Monday, March 17, 2014

Quantum Computing, P vs NP, Compressive Sensing 3.0 and dealing with subdiffraction limits

At the last Paris Machine Learning Meetup, I did a presentation on Advanced Matrix Factorizations, Machine Learning and all that as it was initially an add-on to another presentation given by somebody else on quantum computers. See, many people are interested in that subject (Quantum Computers, or QC) without knowing too much the underlying the reason why. The generic thought is that with quantum computing, one should be able to solve NP-hard problems.

In the presentation, I made the case that many of the algorithms we use either in Machine Learning or compressive sensing eventually rely on different kinds of matrix factorizations which are themselves already well attacked with P / polynomial algorithms and that while QC might be interesting, it might remain a niche research area for a long while because of a combination between the point I just made and Moore's law (last slide). After saying this, I came across the following blog entry by Ken Regan and Dick Lipton: Could We Have Felt Evidence For SDP ≠ P?

I particularly liked this part of the entry:

"....Aram’s Bridging Thoughts
Quoting Aram, with light editing: “One of the stronger reasons for {\mathsf{P \neq NP}} is the Bayesian one—it is easier to find algorithms than lower bounds, so our failure to find a subexponential-time algorithm for {\mathsf{3SAT}} speaks louder than our failure to find a super-linear lower bound for {\mathsf{3SAT}}. A related way of expressing this is that before {\mathsf{NP}}-completeness was understood, thousands of researchers in disparate fields were unwittingly all trying to put {\mathsf{3SAT}} into {\mathsf{P}}.

But a counter-argument is that all of those seemingly independent researchers would always come up with algorithms that relied on a few kinds of structure—a lot is covered by just two kinds:
  • Convexity/absence of local minima—cases where greedy algorithms work.
  • Tree structure—cases where dynamic programming, divide-and-conquer, and related ideas work.
This paucity of algorithmic variety can be viewed in (at least) two ways:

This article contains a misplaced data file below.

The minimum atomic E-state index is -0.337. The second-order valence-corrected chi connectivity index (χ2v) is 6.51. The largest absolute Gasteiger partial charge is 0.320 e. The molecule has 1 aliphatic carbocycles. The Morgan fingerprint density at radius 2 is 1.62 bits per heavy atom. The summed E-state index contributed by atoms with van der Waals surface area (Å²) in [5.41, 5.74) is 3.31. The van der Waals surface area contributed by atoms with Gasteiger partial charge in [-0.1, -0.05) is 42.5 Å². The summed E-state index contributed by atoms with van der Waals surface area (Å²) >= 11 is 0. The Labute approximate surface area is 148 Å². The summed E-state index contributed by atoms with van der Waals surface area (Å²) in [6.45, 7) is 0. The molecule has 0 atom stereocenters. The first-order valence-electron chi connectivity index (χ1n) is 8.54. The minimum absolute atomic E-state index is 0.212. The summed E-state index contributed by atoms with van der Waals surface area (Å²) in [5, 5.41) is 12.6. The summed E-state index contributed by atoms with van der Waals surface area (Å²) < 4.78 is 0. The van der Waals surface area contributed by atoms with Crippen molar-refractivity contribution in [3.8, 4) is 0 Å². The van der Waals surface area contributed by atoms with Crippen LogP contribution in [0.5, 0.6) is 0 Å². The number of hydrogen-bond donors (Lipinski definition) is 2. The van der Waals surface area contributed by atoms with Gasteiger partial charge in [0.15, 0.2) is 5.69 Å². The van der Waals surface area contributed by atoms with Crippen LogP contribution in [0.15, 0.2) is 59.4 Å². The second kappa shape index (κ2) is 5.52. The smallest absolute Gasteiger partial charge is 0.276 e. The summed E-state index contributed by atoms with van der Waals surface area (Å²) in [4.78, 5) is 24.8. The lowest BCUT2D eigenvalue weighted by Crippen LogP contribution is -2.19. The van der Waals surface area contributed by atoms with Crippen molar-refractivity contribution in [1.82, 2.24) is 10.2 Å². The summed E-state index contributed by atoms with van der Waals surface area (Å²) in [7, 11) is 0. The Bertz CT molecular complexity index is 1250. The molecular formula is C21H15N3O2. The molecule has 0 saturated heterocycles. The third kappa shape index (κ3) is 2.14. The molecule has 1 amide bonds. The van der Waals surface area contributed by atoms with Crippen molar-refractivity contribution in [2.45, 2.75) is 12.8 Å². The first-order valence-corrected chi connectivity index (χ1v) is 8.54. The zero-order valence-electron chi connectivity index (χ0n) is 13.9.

1. Algorithms, like oil deposits, are a finite resource. We’ve found all the important ones, and {\mathsf{3SAT}} is always going to require exponential time.
  1. The paucity is a sociological phenomenon, due to the fact that all researchers have learned essentially similar math backgrounds.
On the latter, Terry Tao’s recent breakthrough on the Navier-Stokes equations is an example of how much the same ideas keep recirculating, and how much more quickly progress can be made by cross-applying ideas rather than coming up with radically new ones. Going from Erwin Schrödinger’s equation to Peter Shor’s quantum factoring algorithm is a 60-minute lecture, but it took over 60 years (and a change in perspective coming from the computer revolution) to discover. Our lack of algorithms reveals only our lack of creativity, and it is arrogant to posit fundamental limits to mathematics just because we can’t solve a problem. Either way, the central question isn’t so much about {\mathsf{NP}} but rather a “throwback” of a question now being asked about quantum computers:
Where does the power of deterministic algorithms come from?
A related question is the power of the Lasserre hierarchy. It has been shown to be effective for a large number of problems, but with a surprisingly small number of truly different techniques. I would love to know whether further work will increase or decrease the number of ways in which we know how to use it; that is, either by discovering new methods or by unifying apparently different methods...."
It is interesting to note that tree structures and greedy algorithms are central to much of the compressive sensing and sometimes ML algorithms. Are we lazy ?

One may want to re-read some of the blog entries of  Afonso Bandeira as featured in this entry a while back:
To put this context one might also want to read [1, 2].

In a different direction, Dustin Mixon just wrote about what he calls Compressed Sensing 3.0, but I think we already have a name for it: Blind Deconvolution / Calibration.

Finally, I just came across this description of CFA Architectures Review on Vladimir's blog with this picture: 

If you look at the second solution of micro-color splitters, it looks to me that people are trying to use multiplexing to go around the impeding sudiffraction limits [5] and that clearly points to compressive sensing solutions eventually.


[1] Sunday Morning Insight: The Map Makers
[2]  Sunday Morning Insight: Watching P vs NP
[3] Slides: Paris Machine Learning Meetup presentations (Meetup #2 through #9)
[4] The Lasserre hierarchy in Approximation algorithms by Thomas Rothvoß

The Lasserre hierarchy is a systematic procedure to strengthen a relaxation for an optimization problem by adding additional variables and SDP constraints. In the last years this hierarchy moved into the focus of researchers in approximation algorithms as the obtain relaxations have provably nice properties. In particular on the t -th level, the relaxation can be solved in time nO(t ) and every constraint that one could derive fromlooking just at t variables is automatically satisfied. Additionally, it provides a vector embedding of events so that probabilities are expressable as inner products.
The goal of these lecture notes is to give short but rigorous proofs of all key properties of the Lasserre hierarchy. In the second part we will demonstrate how the Lasserre SDP can be applied to (mostly NP-hard) optimization problems such as KNAPSACK,MATCHING,MAXCUT (in general and in dense graphs), 3-COLORING and SETCOVER.

[5] Natural Multiplexing in very small CMOS architecture.

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